Posted on May 31, 2018
And still they come….
Yet more from Cahors. When I first posted some doors from this medieval town, I commented on the carving that many of them displayed. Like these:
You can’t go wrong with a door-within-a-door…
Or just go full tatty:
There are still a few more doors to come from Cahors, but for the next few weeks we’ll be rather closer to home, at a new Thursday Doors destination.
Thursday Doors 31 May 2018
Posted on August 18, 2017
Cee’s topic this week is ‘small subjects’. So here are a pair of elephants.
I should explain that this carving – part of Madame’s extensive elephant collection – is in fact only about an inch long.
Posted on January 13, 2017
I saw this striking carved head on display in the museum attached to the Argentomagus archaeological site – a Roman town built over an Iron Age village – in the Indre département of central France.
Posted on August 16, 2016
A fortuitous angle of light source helps to bring out the textures of these statuettes, which are located up on a wall of a side chapel in the cathedral of Limoges:
Posted on July 18, 2016
Cee’s Compose Yourself Photo Challenge has now reached Black & White and as a first stage is focussing on texture and contrast. Here are some images that incorporate both these key elements of monochrome images.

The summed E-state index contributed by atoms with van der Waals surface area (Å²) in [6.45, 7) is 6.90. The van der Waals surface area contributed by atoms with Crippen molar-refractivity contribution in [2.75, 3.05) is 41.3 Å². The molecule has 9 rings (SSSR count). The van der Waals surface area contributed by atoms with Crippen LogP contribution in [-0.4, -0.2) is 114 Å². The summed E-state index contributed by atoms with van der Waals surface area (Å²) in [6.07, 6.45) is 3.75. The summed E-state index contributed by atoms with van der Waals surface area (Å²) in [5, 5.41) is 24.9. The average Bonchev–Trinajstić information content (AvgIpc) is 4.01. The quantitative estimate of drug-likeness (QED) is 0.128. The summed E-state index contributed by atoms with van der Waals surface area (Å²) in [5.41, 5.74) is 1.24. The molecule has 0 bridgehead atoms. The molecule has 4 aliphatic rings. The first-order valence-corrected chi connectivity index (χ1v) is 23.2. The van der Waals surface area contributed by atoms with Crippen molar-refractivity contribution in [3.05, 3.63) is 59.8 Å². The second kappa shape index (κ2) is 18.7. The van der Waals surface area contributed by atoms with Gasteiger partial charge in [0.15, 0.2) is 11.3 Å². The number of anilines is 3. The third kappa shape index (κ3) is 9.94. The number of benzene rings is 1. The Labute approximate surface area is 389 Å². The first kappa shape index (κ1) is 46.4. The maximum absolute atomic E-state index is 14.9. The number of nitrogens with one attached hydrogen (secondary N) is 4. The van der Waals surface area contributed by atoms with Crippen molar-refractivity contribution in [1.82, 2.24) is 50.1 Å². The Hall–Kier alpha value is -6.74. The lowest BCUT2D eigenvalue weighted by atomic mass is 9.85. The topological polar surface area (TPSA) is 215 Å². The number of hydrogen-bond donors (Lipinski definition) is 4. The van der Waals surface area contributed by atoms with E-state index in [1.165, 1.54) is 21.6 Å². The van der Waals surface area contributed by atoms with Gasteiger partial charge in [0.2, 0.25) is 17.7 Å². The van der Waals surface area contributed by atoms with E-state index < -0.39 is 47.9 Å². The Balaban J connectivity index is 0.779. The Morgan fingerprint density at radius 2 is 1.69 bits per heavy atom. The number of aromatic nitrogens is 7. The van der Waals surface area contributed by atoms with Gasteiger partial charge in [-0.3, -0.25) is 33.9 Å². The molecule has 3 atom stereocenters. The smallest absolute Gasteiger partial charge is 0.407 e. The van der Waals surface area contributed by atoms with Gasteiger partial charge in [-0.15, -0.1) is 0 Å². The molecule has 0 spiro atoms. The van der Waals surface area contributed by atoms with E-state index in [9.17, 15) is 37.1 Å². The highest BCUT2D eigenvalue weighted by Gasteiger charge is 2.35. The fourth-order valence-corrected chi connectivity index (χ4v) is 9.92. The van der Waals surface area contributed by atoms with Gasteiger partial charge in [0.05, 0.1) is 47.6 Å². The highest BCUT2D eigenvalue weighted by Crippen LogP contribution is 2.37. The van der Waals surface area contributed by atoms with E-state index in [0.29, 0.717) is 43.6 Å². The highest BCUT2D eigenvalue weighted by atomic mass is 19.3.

This camellia flower was actually a gorgeous shade of purple, but the monochrome brings out the texture of the leaves very well, while the greater contrast enhances the perception of detail at the heart of the flower :
This little imp sits on an electricity pylon, contrasting well with the texture of the concrete post, in the small hamlet of Bonnefont, quite close to here:
Monochrome also brings out the texture in these carvings from Chartres Cathedral….
…and the contrast in this dramatic skyscape
Posted on July 3, 2015
In response to this week’s Black & White Challenge from Cee, here is an image of the extraordinarily intricate carving above the great door of Chartres Cathedral.
Posted on May 21, 2015
Detail of a carved wooden horse that sits on a table in our salon. The monochrome conversion (the real thing is actually bronze-coloured) highlights the interesting textures of the piece.